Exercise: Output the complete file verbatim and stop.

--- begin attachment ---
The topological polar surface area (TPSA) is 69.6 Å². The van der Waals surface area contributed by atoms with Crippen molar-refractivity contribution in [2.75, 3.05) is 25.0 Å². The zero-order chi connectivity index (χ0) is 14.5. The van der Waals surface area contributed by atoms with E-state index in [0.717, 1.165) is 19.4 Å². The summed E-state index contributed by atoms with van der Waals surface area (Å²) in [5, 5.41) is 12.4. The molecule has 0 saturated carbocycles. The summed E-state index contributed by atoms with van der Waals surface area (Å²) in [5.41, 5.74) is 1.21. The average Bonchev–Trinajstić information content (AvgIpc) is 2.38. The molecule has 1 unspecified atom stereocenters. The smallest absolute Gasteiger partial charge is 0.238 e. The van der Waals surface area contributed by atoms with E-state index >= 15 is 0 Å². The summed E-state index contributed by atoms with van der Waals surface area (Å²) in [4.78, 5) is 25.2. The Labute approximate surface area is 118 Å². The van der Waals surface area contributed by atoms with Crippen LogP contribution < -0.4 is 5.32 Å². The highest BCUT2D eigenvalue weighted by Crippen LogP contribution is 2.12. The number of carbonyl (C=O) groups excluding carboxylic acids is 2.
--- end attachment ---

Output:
The topological polar surface area (TPSA) is 69.6 Å². The van der Waals surface area contributed by atoms with Crippen molar-refractivity contribution in [2.75, 3.05) is 25.0 Å². The zero-order chi connectivity index (χ0) is 14.5. The van der Waals surface area contributed by atoms with E-state index in [0.717, 1.165) is 19.4 Å². The summed E-state index contributed by atoms with van der Waals surface area (Å²) in [5, 5.41) is 12.4. The molecule has 0 saturated carbocycles. The summed E-state index contributed by atoms with van der Waals surface area (Å²) in [5.41, 5.74) is 1.21. The average Bonchev–Trinajstić information content (AvgIpc) is 2.38. The molecule has 1 unspecified atom stereocenters. The smallest absolute Gasteiger partial charge is 0.238 e. The van der Waals surface area contributed by atoms with E-state index >= 15 is 0 Å². The summed E-state index contributed by atoms with van der Waals surface area (Å²) in [4.78, 5) is 25.2. The Labute approximate surface area is 118 Å². The van der Waals surface area contributed by atoms with Crippen LogP contribution < -0.4 is 5.32 Å². The highest BCUT2D eigenvalue weighted by Crippen LogP contribution is 2.12. The number of carbonyl (C=O) groups excluding carboxylic acids is 2.